'Half-Baked Thinking' On Immigration Breeds Violence: Khizr Khan

Khan said "the same hate" that sparked the New Zealand shooting also prompted the Charleston and Pittsburgh shootings.

Gold Star father Khizr Khan, a Muslim-American who made headlines for his stance against Islamophobia in President Donald Trump’s campaign, blamed anti-immigration rhetoric for the Christchurch, New Zealand, mosque shootings that killed at least 49 people Friday.

“This half-baked thinking about immigration is nothing but hatred towards immigrants, hatred towards others,” he told CNN’s Michael Smerconish on Saturday, identifying it as “the same hate that caused” the 2015 attack on black worshippers in Charleston, South Carolina, as well as the 2018 attack on a Pittsburgh, Pennsylvania, synagogue.

However, Khan also argued that American foreign policy feeds into the cycle of hatred by creating instability that prompts immigrants to flee, speculating that most would prefer to be home rather than living in the U.S.

“But it is the destabilization caused by the West throughout the world...that is causing this immigration and this hatred, this white supremacy, this evil of our time is exploiting that immigration and that issue to their advantage to spew hate and to create division,” he said.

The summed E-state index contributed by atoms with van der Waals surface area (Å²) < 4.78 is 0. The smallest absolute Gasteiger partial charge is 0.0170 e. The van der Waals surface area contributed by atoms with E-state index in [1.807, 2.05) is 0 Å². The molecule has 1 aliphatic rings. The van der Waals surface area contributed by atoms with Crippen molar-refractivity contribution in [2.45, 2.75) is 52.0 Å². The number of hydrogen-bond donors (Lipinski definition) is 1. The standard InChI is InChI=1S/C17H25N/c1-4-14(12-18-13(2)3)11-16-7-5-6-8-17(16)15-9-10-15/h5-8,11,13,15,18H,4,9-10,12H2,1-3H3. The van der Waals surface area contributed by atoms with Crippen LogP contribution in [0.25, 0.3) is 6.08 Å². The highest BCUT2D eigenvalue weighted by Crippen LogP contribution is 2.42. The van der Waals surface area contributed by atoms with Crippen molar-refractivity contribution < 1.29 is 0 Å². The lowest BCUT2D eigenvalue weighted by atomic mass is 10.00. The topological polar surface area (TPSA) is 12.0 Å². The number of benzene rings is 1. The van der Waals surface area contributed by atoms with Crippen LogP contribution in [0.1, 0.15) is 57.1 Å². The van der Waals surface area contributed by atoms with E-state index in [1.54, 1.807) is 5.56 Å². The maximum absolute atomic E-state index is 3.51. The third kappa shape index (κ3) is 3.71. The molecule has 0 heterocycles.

Despite the alleged New Zealand shooter’s promotion of white supremacy, which is evidenced in part by what a manifesto shared on Twitter describing hatred for Muslim immigrants while celebrating U.S. extremist movements, Trump claimed on Friday that he doesn’t really see a rise in white nationalism.

“I think it’s a small group of people that have very, very serious problems, I guess,” he said during a White House press conference. “If you look at what happened in New Zealand, perhaps that’s the case. I don’t know enough about it yet. … But it’s certainly a terrible thing.”

Before Trump had even made the remarks, Council on American-Islamic Relations Executive Director Nihad Awad cautioned him against being vague, demanding an outright denunciation of the massacre as a “white supremacist terrorist attack.”

“You have to be very clear on this,” he said.

Further confirming his link to hateful ideologies, the alleged shooter appeared in court hours after the attack, flashing a white power sign with his right hand.

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